DÄ internationalArchive6/2019Pertinent Points Need to Be More Convincingly Stated

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Pertinent Points Need to Be More Convincingly Stated

Dtsch Arztebl Int 2019; 116: 98. DOI: 10.3238/arztebl.2019.0098b

Firsching, R

LNSLNS

The excellent, clear, and persuasive explanation of the importance of brain death will serve as a great orientation aid to colleagues (1). Two points, however, could have been stated more convincingly:

  • The insistence that even in primary infratentorial lesions the loss of cerebral function should always be documented is justified in the article as being “in the interest of internal consistency.” In these patients with primary loss of brainstem function and sustained function of the large hemispheres, as well as possibly reproducible visually evoked potentials, the current state of science does not allow for ascertaining the degree to which perception—that is, consciousness—is still a possibility. A more precise way of reasoning would be: In primary infratentorial lesions the irreversible loss of supratentorial brain function must be confirmed, because all brain functions are to be excluded—including any consciousness.
  • In terms of the popular but incorrect notion that brain death was defined in order to enable organ explantation, the authors rightly say that the German Society for Surgery published brain death criteria before the Harvard Ad Hoc Committee in 1968. This argument is likely to convince but few because the public debate about how to define the death of an organ donor received the attention of the public earlier than that, in December 1967, after the first heart transplantation. The authors of the first scientific accounts, neurosurgeons Wertheimer in 1959 and Tönnis and Frohwein in Germany in 1963 (2) regarded brain death merely as a justification to stop treatment (3). The option of organ donation was not known and was therefore not discussed. The diagnosis of brain death was used for organ donations only after these scientific contributions. The German Society for Surgery and the Harvard Ad Hoc Committee based their recommendations on these scientific findings.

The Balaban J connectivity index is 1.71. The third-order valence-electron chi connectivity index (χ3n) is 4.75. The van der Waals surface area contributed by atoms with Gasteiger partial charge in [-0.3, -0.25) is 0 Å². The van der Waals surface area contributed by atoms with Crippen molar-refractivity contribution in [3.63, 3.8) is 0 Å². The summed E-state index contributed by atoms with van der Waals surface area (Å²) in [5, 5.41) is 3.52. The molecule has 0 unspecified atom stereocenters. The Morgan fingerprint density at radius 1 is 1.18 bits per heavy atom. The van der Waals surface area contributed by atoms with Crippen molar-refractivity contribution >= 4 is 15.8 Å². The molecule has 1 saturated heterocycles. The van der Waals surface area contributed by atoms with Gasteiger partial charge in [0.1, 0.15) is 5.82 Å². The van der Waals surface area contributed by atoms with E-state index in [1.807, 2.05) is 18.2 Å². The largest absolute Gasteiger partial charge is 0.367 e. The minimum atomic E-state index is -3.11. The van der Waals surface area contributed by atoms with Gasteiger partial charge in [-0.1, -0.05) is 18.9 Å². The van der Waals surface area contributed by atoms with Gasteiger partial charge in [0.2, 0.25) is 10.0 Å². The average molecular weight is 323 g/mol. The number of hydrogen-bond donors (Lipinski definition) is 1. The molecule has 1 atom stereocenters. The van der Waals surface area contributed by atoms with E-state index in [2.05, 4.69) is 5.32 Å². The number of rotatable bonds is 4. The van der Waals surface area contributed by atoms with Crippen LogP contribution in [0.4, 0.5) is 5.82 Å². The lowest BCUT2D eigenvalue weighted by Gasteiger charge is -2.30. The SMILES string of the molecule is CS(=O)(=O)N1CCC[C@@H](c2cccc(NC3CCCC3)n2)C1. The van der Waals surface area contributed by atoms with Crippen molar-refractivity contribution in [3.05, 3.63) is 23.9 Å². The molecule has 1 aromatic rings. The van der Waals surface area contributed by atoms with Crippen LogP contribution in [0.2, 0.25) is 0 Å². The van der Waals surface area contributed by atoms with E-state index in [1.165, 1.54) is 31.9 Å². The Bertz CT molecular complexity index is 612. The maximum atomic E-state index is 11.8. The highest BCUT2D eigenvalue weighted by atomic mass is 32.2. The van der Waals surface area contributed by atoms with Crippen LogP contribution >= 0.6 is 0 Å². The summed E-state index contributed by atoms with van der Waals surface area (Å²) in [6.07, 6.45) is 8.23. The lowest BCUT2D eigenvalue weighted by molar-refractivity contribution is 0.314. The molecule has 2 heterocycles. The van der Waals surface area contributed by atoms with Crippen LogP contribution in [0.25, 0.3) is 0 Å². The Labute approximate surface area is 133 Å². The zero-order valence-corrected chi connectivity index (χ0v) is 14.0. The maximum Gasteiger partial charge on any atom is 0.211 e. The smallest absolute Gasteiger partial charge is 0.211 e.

DOI: 10.3238/arztebl.2019.0098b

Prof. Dr. med. Raimund Firsching

Direktor der Universitätsklinik für Neurochirurgie

raimund.firsching@med.ovgu.de

1.
Brandt SA, Angstwurm H: The relevance of irreversible loss of brain function as a reliable sign of death. Dtsch Arztebl Int 2018; 115: 675–81 VOLLTEXT
2.
Tönnies W, Frowein RA: Wie lange ist Wiederbelebung bei schweren Hirnverletzungen möglich? Mschr Unfallheilkunde1963; 66: 169–90.
3.
Frowein RA, Firsching R: Hirntod-Diagnose in Deutschland. In: Deutsche Gesellschaft für Neurochirurgie (eds.): Neurochirurgie in Deutschland: Geschichte und Gegenwart. 50 Jahre Deutsche Gesellschaft für Neurochirurgie. Berlin, Wien: Blackwell Wissenschafts-Verlag 2001; 203–18.
1.Brandt SA, Angstwurm H: The relevance of irreversible loss of brain function as a reliable sign of death. Dtsch Arztebl Int 2018; 115: 675–81 VOLLTEXT
2.Tönnies W, Frowein RA: Wie lange ist Wiederbelebung bei schweren Hirnverletzungen möglich? Mschr Unfallheilkunde1963; 66: 169–90.
3.Frowein RA, Firsching R: Hirntod-Diagnose in Deutschland. In: Deutsche Gesellschaft für Neurochirurgie (eds.): Neurochirurgie in Deutschland: Geschichte und Gegenwart. 50 Jahre Deutsche Gesellschaft für Neurochirurgie. Berlin, Wien: Blackwell Wissenschafts-Verlag 2001; 203–18.

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